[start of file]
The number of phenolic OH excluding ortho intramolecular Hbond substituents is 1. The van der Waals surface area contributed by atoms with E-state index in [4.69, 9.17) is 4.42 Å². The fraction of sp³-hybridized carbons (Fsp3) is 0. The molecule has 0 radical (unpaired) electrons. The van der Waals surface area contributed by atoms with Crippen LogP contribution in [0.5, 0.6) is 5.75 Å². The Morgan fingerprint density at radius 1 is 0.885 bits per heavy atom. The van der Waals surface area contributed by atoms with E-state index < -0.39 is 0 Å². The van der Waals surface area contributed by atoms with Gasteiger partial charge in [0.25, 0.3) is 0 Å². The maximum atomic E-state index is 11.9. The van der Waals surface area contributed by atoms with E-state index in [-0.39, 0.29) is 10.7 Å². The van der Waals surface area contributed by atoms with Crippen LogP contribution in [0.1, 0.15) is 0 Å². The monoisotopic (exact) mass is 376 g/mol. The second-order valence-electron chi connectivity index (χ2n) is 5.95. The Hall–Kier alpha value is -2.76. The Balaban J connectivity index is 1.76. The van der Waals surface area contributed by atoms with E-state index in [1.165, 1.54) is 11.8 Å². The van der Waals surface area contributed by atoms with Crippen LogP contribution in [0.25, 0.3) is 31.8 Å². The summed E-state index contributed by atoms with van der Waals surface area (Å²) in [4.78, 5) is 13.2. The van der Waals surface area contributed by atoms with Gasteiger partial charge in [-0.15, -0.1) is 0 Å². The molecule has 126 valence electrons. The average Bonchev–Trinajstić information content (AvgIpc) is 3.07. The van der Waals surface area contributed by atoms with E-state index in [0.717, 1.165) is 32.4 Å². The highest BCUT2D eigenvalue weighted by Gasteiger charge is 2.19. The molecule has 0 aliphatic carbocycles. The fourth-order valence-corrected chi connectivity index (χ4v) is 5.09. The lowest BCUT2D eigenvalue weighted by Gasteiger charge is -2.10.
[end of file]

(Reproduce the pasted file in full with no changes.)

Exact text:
The number of phenolic OH excluding ortho intramolecular Hbond substituents is 1. The van der Waals surface area contributed by atoms with E-state index in [4.69, 9.17) is 4.42 Å². The fraction of sp³-hybridized carbons (Fsp3) is 0. The molecule has 0 radical (unpaired) electrons. The van der Waals surface area contributed by atoms with Crippen LogP contribution in [0.5, 0.6) is 5.75 Å². The Morgan fingerprint density at radius 1 is 0.885 bits per heavy atom. The van der Waals surface area contributed by atoms with E-state index < -0.39 is 0 Å². The van der Waals surface area contributed by atoms with Gasteiger partial charge in [0.25, 0.3) is 0 Å². The maximum atomic E-state index is 11.9. The van der Waals surface area contributed by atoms with E-state index in [-0.39, 0.29) is 10.7 Å². The van der Waals surface area contributed by atoms with Crippen LogP contribution in [0.1, 0.15) is 0 Å². The monoisotopic (exact) mass is 376 g/mol. The second-order valence-electron chi connectivity index (χ2n) is 5.95. The Hall–Kier alpha value is -2.76. The Balaban J connectivity index is 1.76. The van der Waals surface area contributed by atoms with E-state index in [1.165, 1.54) is 11.8 Å². The van der Waals surface area contributed by atoms with Crippen LogP contribution in [0.25, 0.3) is 31.8 Å². The summed E-state index contributed by atoms with van der Waals surface area (Å²) in [4.78, 5) is 13.2. The van der Waals surface area contributed by atoms with Gasteiger partial charge in [-0.15, -0.1) is 0 Å². The molecule has 126 valence electrons. The average Bonchev–Trinajstić information content (AvgIpc) is 3.07. The van der Waals surface area contributed by atoms with E-state index in [0.717, 1.165) is 32.4 Å². The highest BCUT2D eigenvalue weighted by Gasteiger charge is 2.19. The molecule has 0 aliphatic carbocycles. The fourth-order valence-corrected chi connectivity index (χ4v) is 5.09. The lowest BCUT2D eigenvalue weighted by Gasteiger charge is -2.10.